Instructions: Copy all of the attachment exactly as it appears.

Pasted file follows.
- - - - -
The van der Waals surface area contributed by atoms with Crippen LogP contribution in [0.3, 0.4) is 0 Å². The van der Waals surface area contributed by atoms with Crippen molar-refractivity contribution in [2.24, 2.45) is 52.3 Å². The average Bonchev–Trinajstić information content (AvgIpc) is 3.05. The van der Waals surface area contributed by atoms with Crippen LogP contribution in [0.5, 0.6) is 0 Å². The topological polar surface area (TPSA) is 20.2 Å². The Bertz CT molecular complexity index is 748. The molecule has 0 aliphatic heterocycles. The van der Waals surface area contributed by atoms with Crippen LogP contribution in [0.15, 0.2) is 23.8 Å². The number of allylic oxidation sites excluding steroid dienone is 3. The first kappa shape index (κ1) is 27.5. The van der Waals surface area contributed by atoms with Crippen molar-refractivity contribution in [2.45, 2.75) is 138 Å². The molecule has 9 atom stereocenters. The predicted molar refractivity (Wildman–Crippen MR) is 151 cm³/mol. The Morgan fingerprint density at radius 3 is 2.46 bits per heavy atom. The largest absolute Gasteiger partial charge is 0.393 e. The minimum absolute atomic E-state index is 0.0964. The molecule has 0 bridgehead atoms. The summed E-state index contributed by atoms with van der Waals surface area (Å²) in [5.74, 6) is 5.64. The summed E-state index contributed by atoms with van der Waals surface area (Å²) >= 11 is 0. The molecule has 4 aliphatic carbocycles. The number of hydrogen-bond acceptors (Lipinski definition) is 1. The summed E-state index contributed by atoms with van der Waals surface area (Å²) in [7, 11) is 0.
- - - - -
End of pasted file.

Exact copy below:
The van der Waals surface area contributed by atoms with Crippen LogP contribution in [0.3, 0.4) is 0 Å². The van der Waals surface area contributed by atoms with Crippen molar-refractivity contribution in [2.24, 2.45) is 52.3 Å². The average Bonchev–Trinajstić information content (AvgIpc) is 3.05. The van der Waals surface area contributed by atoms with Crippen LogP contribution in [0.5, 0.6) is 0 Å². The topological polar surface area (TPSA) is 20.2 Å². The Bertz CT molecular complexity index is 748. The molecule has 0 aliphatic heterocycles. The van der Waals surface area contributed by atoms with Crippen LogP contribution in [0.15, 0.2) is 23.8 Å². The number of allylic oxidation sites excluding steroid dienone is 3. The first kappa shape index (κ1) is 27.5. The van der Waals surface area contributed by atoms with Crippen molar-refractivity contribution in [2.45, 2.75) is 138 Å². The molecule has 9 atom stereocenters. The predicted molar refractivity (Wildman–Crippen MR) is 151 cm³/mol. The Morgan fingerprint density at radius 3 is 2.46 bits per heavy atom. The largest absolute Gasteiger partial charge is 0.393 e. The minimum absolute atomic E-state index is 0.0964. The molecule has 0 bridgehead atoms. The summed E-state index contributed by atoms with van der Waals surface area (Å²) in [5.74, 6) is 5.64. The summed E-state index contributed by atoms with van der Waals surface area (Å²) >= 11 is 0. The molecule has 4 aliphatic carbocycles. The number of hydrogen-bond acceptors (Lipinski definition) is 1. The summed E-state index contributed by atoms with van der Waals surface area (Å²) in [7, 11) is 0.